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Visit Oaxaca

History and Culture Oaxaca

Don't be fooled by the many modern and cosmopolitan guises of the city of Oaxaca, it is without doubt a city with a past, and an interesting one at that. If you are thinking about Oaxaca as a possible destination for studying Spanish then you could defnitely be in for a treat. The name 'Oaxaca' is Aztec in origin as they referred to the city as 'Huaxyácac', meaning literally 'In the nose of the squash'. The Aztecs arrival in the area in the late 15th century changed dramatically the face of Oaxaca as an area and set up the base of the modern day city that was to be developed by the Spaniards when they arrived, but the historical tribes and groups and the cultures that have influenced what you will see as the Oaxaca of today, started to make their mark long before the Aztecs got there.

Pre-Colonial Oaxaca


In pre-Colombian times, initially it was the Zapotecs that moved up to the Central Valleys from the South of Mexico and evidence of their time spent their and their industry can still be seen today in the ancient settlement remains of Monte Albán and Mitla, nowadays both popular tourist attractions. Monte Albán has ben discovered to have been at its economic peak between 300 and 700AD, during which time Agriculture was the main way of life and form of survival. The Zapotecs lived well off the richness of the land.

In the 13th Century the Miztec tribe moved in on the Oaxaca area and settled there. Despite taking over various Zapotec strongholds such as Monte Albán, there was a relatively peaceful co-existence between the two tribes and what resulted was a cultural richness from the intertwining of the two groups.

It was then, in the late 15th Century, that the Aztecs arrived. The base of their Empire was to be found in the powerful city of Tecnochtitlán, meaning that the Zapotec and Miztec settlements, such as Monte Albán, lost a lot of their significance. The centre that the Aztecs made for themselves in the Central Highlands was called 'Huxyacac'....and by now you know exactly what this became...

The Colonial Influence

The seemingly unstoppable Spanish established the city of Oaxaca in 1529, taking over from the Aztecs and transforming the face of the city with a style of architecture that was both aesthetically pleasing and also practical in terms of navigation and protection from earthquakes. The centre of the city, built up round the central zócola that already existed, is now a protected UNESCO world heritage site. However, any good that you could say the Spanish did in terms of the building up and developing of the city was possibly undone by the effect they had on the indigenous population still residing there. The Spaniards had the proverbial dollar signs before their eyes, they could see the gold and silver reserves and wanted to get their hands on them. In order to do this, they sent the local people down into the mines in terrible conditions and many never returned. They also brought new diseases that started to kill off the indigenous population. Within a very short time almost two thirds of the original indigenous population had ceased to exist.

Independence and a Political Hero


Following independence from Spain in 1821, many parts of Oaxaca were deemed unlivable due to the large-scale deforestation that had taken place. This triggered a fall in the available income from the industry of agriculture and much migration to Northern Mexico and to the United States.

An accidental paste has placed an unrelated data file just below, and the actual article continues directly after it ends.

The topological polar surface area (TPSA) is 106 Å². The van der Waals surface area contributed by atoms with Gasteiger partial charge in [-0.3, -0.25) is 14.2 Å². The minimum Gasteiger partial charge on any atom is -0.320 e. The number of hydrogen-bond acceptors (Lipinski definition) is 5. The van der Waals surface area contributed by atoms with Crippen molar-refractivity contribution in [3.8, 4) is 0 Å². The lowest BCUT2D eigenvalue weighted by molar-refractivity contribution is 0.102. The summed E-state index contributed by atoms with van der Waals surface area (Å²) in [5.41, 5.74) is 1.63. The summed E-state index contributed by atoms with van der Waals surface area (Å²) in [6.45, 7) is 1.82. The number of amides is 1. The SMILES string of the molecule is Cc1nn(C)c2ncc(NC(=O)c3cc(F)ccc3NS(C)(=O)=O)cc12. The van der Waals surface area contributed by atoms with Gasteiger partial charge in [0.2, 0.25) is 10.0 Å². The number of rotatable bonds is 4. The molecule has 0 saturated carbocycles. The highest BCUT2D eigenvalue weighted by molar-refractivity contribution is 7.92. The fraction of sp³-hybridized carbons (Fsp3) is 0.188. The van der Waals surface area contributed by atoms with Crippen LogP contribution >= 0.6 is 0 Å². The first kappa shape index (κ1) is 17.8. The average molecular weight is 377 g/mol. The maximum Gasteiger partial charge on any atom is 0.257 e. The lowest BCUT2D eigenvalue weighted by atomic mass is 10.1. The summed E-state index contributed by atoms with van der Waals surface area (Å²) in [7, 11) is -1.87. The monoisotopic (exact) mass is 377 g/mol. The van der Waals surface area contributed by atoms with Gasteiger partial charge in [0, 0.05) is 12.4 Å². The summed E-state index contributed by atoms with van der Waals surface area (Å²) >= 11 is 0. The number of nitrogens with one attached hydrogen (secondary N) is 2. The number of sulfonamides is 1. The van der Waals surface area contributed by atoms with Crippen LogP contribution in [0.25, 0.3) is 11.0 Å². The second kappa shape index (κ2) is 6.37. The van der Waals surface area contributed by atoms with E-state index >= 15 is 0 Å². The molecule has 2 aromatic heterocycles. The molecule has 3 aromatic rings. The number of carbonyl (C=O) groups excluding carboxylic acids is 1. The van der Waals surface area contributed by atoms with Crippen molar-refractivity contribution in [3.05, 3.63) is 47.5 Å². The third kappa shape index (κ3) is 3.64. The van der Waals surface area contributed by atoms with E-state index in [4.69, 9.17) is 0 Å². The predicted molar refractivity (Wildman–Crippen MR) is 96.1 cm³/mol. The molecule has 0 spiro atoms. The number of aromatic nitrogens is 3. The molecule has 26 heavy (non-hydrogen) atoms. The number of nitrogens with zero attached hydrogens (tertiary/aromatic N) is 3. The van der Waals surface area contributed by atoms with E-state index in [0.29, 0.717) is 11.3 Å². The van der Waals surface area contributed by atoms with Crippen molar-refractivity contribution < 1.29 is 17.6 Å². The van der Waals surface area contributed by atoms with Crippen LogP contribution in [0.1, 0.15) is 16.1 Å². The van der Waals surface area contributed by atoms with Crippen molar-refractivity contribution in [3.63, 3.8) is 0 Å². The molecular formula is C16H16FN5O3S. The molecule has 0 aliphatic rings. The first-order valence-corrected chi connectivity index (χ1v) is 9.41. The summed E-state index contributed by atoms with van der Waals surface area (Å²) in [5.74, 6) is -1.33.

Enter local hero, Benito Juárez, a Zapotec citizen who rose to be state governor in 1847 until 1852. He made many reforms and increased the opportunities of the people Oaxaca, improving education and citizen rights. However, this period of advancement and contentment, especially for the forgotten indigenous people of Oaxaca, was to be short-lived, as a turbulent political past meant that when a new Conservative Government came into power in 1853, he was forced into exile for a period of 18 months. Upon his return he took up his good work again and as Minister for Justice he set to work freeing the people from the ever-increasing influence of the Church, followed by a stint between 1861 and 1863 as President, when he succeeded in temporarily dissolving all national debt. He had to take a leave of absence yet again when Napoleon sent a new Archduke to be Emperor of Mexico in an attempt to revive the Mexican monarchy, but he became President once again in 1867 until his death in 1872. All in all you might say he was some pup, but his latest efforts to continue to achieve peace and harmonious living in Mexico largely failed. He is a figure who is remembered for his dedication to democracy and human rights and every year in Mexico on the 21st March he is commemorated and his actions celebrated. He was an inspiration for those who came after him, especially those precursors of the Mexican Revolution.

Modern-Day Oaxaca

Recent decades have seen the population in the city of Oaxaca soar due to a fall in the agricultural trade in the countryside combined with a tourism and industry boom. Despite two major earthquakes (in 1854 and 1931) destroying large parts of the city, Oaxaca has rebuilt itself and come back fighting and the larger area is still home to many different tribes of indigenous origins, together adding to the cultural richness and charm present in the region. However, some unrest in recent years has arisen, originally over a peaceful teachers' strike that ended with the police opening fire and developed into a protest against the Méxican Government in general and specifically the governor of the Oaxaca region. Nowadays, if you are perhaps heading in the direction of a Spanish language school in Oaxaca, you can rest assured that you will find Oaxaca nothing but a pleasant city and a haven of historic delights, stunning architecture and friendly people.